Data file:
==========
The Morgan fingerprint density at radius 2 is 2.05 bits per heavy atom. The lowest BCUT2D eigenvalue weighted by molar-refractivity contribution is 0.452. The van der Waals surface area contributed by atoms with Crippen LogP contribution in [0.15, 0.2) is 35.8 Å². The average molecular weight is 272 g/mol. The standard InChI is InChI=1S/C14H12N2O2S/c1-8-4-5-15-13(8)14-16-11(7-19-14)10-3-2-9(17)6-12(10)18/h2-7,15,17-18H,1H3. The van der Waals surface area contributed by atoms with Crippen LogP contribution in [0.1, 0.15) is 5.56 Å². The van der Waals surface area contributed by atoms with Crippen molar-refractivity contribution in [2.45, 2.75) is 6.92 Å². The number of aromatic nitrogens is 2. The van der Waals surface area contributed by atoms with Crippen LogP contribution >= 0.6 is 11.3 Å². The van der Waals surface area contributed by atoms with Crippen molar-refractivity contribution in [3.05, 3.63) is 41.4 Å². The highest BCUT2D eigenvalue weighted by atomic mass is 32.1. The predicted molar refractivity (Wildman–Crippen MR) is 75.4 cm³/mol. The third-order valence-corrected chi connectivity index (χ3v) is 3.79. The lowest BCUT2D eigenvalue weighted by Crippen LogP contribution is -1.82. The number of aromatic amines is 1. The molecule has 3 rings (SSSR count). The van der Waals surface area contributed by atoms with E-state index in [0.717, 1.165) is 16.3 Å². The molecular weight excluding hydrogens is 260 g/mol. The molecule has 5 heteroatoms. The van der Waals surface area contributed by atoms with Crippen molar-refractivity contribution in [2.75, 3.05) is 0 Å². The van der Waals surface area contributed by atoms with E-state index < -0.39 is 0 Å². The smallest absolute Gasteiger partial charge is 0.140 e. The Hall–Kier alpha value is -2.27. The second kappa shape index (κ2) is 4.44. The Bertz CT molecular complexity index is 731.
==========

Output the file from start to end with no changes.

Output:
The Morgan fingerprint density at radius 2 is 2.05 bits per heavy atom. The lowest BCUT2D eigenvalue weighted by molar-refractivity contribution is 0.452. The van der Waals surface area contributed by atoms with Crippen LogP contribution in [0.15, 0.2) is 35.8 Å². The average molecular weight is 272 g/mol. The standard InChI is InChI=1S/C14H12N2O2S/c1-8-4-5-15-13(8)14-16-11(7-19-14)10-3-2-9(17)6-12(10)18/h2-7,15,17-18H,1H3. The van der Waals surface area contributed by atoms with Crippen LogP contribution in [0.1, 0.15) is 5.56 Å². The van der Waals surface area contributed by atoms with Crippen molar-refractivity contribution in [2.45, 2.75) is 6.92 Å². The number of aromatic nitrogens is 2. The van der Waals surface area contributed by atoms with Crippen LogP contribution >= 0.6 is 11.3 Å². The van der Waals surface area contributed by atoms with Crippen molar-refractivity contribution in [3.05, 3.63) is 41.4 Å². The highest BCUT2D eigenvalue weighted by atomic mass is 32.1. The predicted molar refractivity (Wildman–Crippen MR) is 75.4 cm³/mol. The third-order valence-corrected chi connectivity index (χ3v) is 3.79. The lowest BCUT2D eigenvalue weighted by Crippen LogP contribution is -1.82. The number of aromatic amines is 1. The molecule has 3 rings (SSSR count). The van der Waals surface area contributed by atoms with E-state index in [0.717, 1.165) is 16.3 Å². The molecular weight excluding hydrogens is 260 g/mol. The molecule has 5 heteroatoms. The van der Waals surface area contributed by atoms with Crippen molar-refractivity contribution in [2.75, 3.05) is 0 Å². The van der Waals surface area contributed by atoms with E-state index < -0.39 is 0 Å². The smallest absolute Gasteiger partial charge is 0.140 e. The Hall–Kier alpha value is -2.27. The second kappa shape index (κ2) is 4.44. The Bertz CT molecular complexity index is 731.